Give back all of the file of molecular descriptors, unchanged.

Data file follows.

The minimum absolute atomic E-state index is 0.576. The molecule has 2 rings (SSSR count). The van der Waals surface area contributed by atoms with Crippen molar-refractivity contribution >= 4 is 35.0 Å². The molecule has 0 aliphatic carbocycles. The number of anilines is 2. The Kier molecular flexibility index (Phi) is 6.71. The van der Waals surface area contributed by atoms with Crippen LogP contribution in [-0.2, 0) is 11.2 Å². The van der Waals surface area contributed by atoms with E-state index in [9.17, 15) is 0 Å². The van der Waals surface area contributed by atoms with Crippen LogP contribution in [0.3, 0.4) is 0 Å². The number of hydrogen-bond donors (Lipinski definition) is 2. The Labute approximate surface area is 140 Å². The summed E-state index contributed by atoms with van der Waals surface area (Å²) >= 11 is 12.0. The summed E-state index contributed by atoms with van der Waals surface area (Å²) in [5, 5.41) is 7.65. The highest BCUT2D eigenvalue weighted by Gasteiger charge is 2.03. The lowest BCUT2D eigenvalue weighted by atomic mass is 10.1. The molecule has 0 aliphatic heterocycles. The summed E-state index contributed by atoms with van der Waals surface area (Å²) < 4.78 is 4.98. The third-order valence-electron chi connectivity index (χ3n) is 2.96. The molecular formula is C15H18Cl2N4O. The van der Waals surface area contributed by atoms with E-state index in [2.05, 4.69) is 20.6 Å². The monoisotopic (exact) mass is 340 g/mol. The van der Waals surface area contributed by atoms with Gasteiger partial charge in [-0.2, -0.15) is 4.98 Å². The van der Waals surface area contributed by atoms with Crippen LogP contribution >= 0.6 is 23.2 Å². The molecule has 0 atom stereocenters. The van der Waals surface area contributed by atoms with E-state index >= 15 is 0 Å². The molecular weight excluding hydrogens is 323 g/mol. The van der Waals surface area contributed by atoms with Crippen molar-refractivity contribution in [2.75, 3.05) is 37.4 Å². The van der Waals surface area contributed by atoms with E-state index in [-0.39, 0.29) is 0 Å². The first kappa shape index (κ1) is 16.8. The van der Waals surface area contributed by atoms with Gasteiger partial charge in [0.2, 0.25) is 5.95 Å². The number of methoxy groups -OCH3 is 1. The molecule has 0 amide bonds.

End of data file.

The minimum absolute atomic E-state index is 0.576. The molecule has 2 rings (SSSR count). The van der Waals surface area contributed by atoms with Crippen molar-refractivity contribution >= 4 is 35.0 Å². The molecule has 0 aliphatic carbocycles. The number of anilines is 2. The Kier molecular flexibility index (Phi) is 6.71. The van der Waals surface area contributed by atoms with Crippen LogP contribution in [-0.2, 0) is 11.2 Å². The van der Waals surface area contributed by atoms with E-state index in [9.17, 15) is 0 Å². The van der Waals surface area contributed by atoms with Crippen LogP contribution in [0.3, 0.4) is 0 Å². The number of hydrogen-bond donors (Lipinski definition) is 2. The Labute approximate surface area is 140 Å². The summed E-state index contributed by atoms with van der Waals surface area (Å²) >= 11 is 12.0. The summed E-state index contributed by atoms with van der Waals surface area (Å²) in [5, 5.41) is 7.65. The highest BCUT2D eigenvalue weighted by Gasteiger charge is 2.03. The lowest BCUT2D eigenvalue weighted by atomic mass is 10.1. The molecule has 0 aliphatic heterocycles. The summed E-state index contributed by atoms with van der Waals surface area (Å²) < 4.78 is 4.98. The third-order valence-electron chi connectivity index (χ3n) is 2.96. The molecular formula is C15H18Cl2N4O. The van der Waals surface area contributed by atoms with E-state index in [2.05, 4.69) is 20.6 Å². The monoisotopic (exact) mass is 340 g/mol. The van der Waals surface area contributed by atoms with Gasteiger partial charge in [-0.2, -0.15) is 4.98 Å². The van der Waals surface area contributed by atoms with Crippen LogP contribution >= 0.6 is 23.2 Å². The molecule has 0 atom stereocenters. The van der Waals surface area contributed by atoms with E-state index >= 15 is 0 Å². The molecular weight excluding hydrogens is 323 g/mol. The van der Waals surface area contributed by atoms with Crippen molar-refractivity contribution in [2.75, 3.05) is 37.4 Å². The van der Waals surface area contributed by atoms with E-state index in [-0.39, 0.29) is 0 Å². The first kappa shape index (κ1) is 16.8. The van der Waals surface area contributed by atoms with Gasteiger partial charge in [0.2, 0.25) is 5.95 Å². The number of methoxy groups -OCH3 is 1. The molecule has 0 amide bonds.